Patient satisfaction and aggressive care don't necessarily go hand in hand, according to new hospital ratings prepared by Consumer Reports.
Drawing on government surveys compiled on the Hospital Compare web site and the Dartmouth Atlas of Health Care intensity index, the consumer ratings publisher has ranked the nation's more than 3,000 hospitals on its online health site, using the same red and black blobs familiar from ratings of cars or digital cameras.
Patient satisfaction covered eight categories, from cleanliness to communication, and intensity was measured by the number of tests conducted, doctors' visits made, procedures performed, and days spent in the hospital. Consumer Reports reverses how Dartmouth reports intensity, instead presenting aggressive care at the low end and conservative care at the high end of a spectrum from 1 to 100.
The top 28 teaching hospitals -- those that ranked significantly above the national average in patient satisfaction -- on average practiced more conservative medicine than 59 percent of hospitals, according to Dartmouth benchmarks for chronic care.
Brigham and Women's Hospital and Massachusetts General Hospital, the only two hospitals in the state to make the highest performers' list, were among the exceptions. The Brigham's Dartmouth score says it is more conservative than 29 percent of hospitals and Mass. General is more conservative than 18 percent on a spectrum where aggressive scores are low and conservative scores are high.
That stands in contrast to the Dartmouth-affiliated Mary Hitchcock Memorial Hospital in Lebanon, NH. Its overall patient satisfaction score of 81 is one point ahead of the Brigham and one point below Mass. General, but its Dartmouth score says its care is more conservative than 88 percent of hospitals.
"Mass. General does very well and so does the Brigham among better-performing hospitals. They are more toward the aggressive end of the spectrum, but what we try to communicate to folks is a more conservative approach doesn't lessen patient satisfaction," Dr. John Santa, director of the Consumer Reports Health Ratings Center, said in an interview. "It actually appears to be associated with a better experience."
On the lower end of patient satisfaction, 20 teaching hospitals that ranked significantly below the national average also tended to provide more aggressive care. As a whole they averaged care that was ranked more conservative than 16 percent of hospitals. This group includes no hospitals in Massachusetts; 12 are in New York.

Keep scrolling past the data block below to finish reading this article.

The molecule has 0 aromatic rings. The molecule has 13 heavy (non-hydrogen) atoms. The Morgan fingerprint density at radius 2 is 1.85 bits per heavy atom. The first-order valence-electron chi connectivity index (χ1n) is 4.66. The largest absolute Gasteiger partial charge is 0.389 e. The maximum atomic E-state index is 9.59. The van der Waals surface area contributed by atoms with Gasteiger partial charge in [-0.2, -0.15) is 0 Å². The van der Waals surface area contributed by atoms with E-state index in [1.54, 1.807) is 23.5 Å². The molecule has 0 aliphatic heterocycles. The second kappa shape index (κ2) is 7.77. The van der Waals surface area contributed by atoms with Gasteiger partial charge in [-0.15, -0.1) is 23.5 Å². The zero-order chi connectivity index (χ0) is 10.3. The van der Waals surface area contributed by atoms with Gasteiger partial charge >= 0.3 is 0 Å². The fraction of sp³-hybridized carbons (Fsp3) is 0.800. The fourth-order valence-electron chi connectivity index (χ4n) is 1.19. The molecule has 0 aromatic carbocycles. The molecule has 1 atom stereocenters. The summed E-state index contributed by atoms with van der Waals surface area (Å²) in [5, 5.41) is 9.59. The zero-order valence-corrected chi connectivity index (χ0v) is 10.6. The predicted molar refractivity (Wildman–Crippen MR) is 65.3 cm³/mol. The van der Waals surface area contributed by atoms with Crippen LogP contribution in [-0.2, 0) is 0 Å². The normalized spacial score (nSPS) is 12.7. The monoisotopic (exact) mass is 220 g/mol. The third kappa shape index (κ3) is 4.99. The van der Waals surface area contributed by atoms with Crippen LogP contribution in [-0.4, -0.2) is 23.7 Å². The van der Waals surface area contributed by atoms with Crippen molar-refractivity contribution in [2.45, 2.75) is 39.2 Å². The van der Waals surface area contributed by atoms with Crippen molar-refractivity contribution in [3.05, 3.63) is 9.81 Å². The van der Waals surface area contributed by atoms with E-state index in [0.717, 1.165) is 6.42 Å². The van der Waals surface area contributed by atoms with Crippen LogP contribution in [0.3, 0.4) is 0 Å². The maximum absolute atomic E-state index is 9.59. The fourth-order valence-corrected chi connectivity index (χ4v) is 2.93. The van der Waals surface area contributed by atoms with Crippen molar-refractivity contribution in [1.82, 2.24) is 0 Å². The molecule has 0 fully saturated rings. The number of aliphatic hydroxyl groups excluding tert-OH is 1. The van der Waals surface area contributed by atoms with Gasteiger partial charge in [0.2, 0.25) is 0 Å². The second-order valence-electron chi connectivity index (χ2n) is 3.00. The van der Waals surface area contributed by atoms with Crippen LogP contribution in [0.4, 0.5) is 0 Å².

Intensity of care matches costs, according to Dartmouth figures quoted by Consumer Reports. Medicare spending on patients with chronic conditions over the last two years of their lives averaged $59,067 in the top 28 hospitals but $90,380 in the lowest ranked group. Chronic conditions were chosen because patients have more choice in where they go to get treated than patients with medical emergencies.
Teaching hospitals tended to give more aggressive care than community hospitals, across the country and in the state. In Massachusetts, 25-bed Fairview Hospital in Great Barrington scored 83 on patient satisfaction and was in Dartmouth's state-high 95th percentile for conservative care.
Here are the ratings for Massachusetts' other teaching hospitals, adjusted for differences in size. Consumer Reports did not include Beth Israel Deaconess Medical Center in its ratings because the Centers for Medicare and Medicaid Services, which compiles the date behind Hospital Compare, found discrepancies in the hospital's data collection process, as it indicated in a footnote on its site. Beth Israel Deaconess did not immediately have a comment on the matter.
The first figure is for overall patient satisfaction and the second is the Dartmouth percentile for conservative care:
Lahey Clinic: 75 and 53
Baystate Medical Center: 73 and 54
Faulkner Hospital: 72 and 55
Tufts Medical Center: 72 and 30
Mount Auburn Hospital: 69 and 30
St. Elizabeth's Medical Center: 69 and 16
UMass Memorial Medical Center: 66 and 53
Boston Medical Center: 65 and 49
Cambridge Health Alliance: 61 and 37
Berkshire Medical Center: 55 and 44
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|White Coat Notes covers the latest from the health care industry, hospitals, doctors offices, labs, insurers, and the corridors of government. Chelsea Conaboy previously covered health care for The Philadelphia Inquirer. Write her at email@example.com. Follow her on Twitter: @cconaboy.|
Gideon Gil, Health and Science Editor
Elizabeth Comeau, Senior Health Producer